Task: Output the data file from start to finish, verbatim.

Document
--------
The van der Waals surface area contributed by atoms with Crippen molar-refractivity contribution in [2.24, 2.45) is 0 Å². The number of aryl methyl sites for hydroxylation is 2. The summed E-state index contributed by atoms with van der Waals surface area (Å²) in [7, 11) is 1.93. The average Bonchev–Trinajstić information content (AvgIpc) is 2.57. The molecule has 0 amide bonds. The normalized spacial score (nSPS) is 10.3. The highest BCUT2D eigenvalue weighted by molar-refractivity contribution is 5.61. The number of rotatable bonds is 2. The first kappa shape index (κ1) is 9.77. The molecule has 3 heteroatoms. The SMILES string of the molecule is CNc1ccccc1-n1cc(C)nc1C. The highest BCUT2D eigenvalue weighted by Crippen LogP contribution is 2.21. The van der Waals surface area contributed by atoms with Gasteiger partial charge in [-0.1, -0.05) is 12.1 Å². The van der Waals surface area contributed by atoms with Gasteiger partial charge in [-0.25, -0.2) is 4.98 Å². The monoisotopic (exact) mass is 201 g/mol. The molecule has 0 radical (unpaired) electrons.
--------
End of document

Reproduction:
The van der Waals surface area contributed by atoms with Crippen molar-refractivity contribution in [2.24, 2.45) is 0 Å². The number of aryl methyl sites for hydroxylation is 2. The summed E-state index contributed by atoms with van der Waals surface area (Å²) in [7, 11) is 1.93. The average Bonchev–Trinajstić information content (AvgIpc) is 2.57. The molecule has 0 amide bonds. The normalized spacial score (nSPS) is 10.3. The highest BCUT2D eigenvalue weighted by molar-refractivity contribution is 5.61. The number of rotatable bonds is 2. The first kappa shape index (κ1) is 9.77. The molecule has 3 heteroatoms. The SMILES string of the molecule is CNc1ccccc1-n1cc(C)nc1C. The highest BCUT2D eigenvalue weighted by Crippen LogP contribution is 2.21. The van der Waals surface area contributed by atoms with Gasteiger partial charge in [-0.1, -0.05) is 12.1 Å². The van der Waals surface area contributed by atoms with Gasteiger partial charge in [-0.25, -0.2) is 4.98 Å². The monoisotopic (exact) mass is 201 g/mol. The molecule has 0 radical (unpaired) electrons.